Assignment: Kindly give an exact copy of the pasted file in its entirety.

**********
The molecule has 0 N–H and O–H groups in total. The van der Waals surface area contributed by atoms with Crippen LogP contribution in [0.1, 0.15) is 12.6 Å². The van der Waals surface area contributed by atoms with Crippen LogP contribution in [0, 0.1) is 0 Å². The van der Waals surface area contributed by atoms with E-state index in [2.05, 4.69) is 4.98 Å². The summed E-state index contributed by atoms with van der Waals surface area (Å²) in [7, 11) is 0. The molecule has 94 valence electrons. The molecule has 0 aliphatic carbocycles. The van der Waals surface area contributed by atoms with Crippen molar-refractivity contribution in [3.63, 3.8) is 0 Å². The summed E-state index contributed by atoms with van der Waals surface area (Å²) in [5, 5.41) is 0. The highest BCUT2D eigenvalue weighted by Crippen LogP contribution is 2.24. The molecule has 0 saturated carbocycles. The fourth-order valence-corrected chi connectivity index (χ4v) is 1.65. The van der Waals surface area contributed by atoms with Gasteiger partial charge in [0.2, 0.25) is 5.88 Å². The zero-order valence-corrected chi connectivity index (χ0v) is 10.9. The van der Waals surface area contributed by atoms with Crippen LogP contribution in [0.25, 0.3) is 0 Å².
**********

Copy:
The molecule has 0 N–H and O–H groups in total. The van der Waals surface area contributed by atoms with Crippen LogP contribution in [0.1, 0.15) is 12.6 Å². The van der Waals surface area contributed by atoms with Crippen LogP contribution in [0, 0.1) is 0 Å². The van der Waals surface area contributed by atoms with E-state index in [2.05, 4.69) is 4.98 Å². The summed E-state index contributed by atoms with van der Waals surface area (Å²) in [7, 11) is 0. The molecule has 94 valence electrons. The molecule has 0 aliphatic carbocycles. The van der Waals surface area contributed by atoms with Crippen molar-refractivity contribution in [3.63, 3.8) is 0 Å². The summed E-state index contributed by atoms with van der Waals surface area (Å²) in [5, 5.41) is 0. The highest BCUT2D eigenvalue weighted by Crippen LogP contribution is 2.24. The molecule has 0 saturated carbocycles. The fourth-order valence-corrected chi connectivity index (χ4v) is 1.65. The van der Waals surface area contributed by atoms with Gasteiger partial charge in [0.2, 0.25) is 5.88 Å². The zero-order valence-corrected chi connectivity index (χ0v) is 10.9. The van der Waals surface area contributed by atoms with Crippen LogP contribution in [0.25, 0.3) is 0 Å².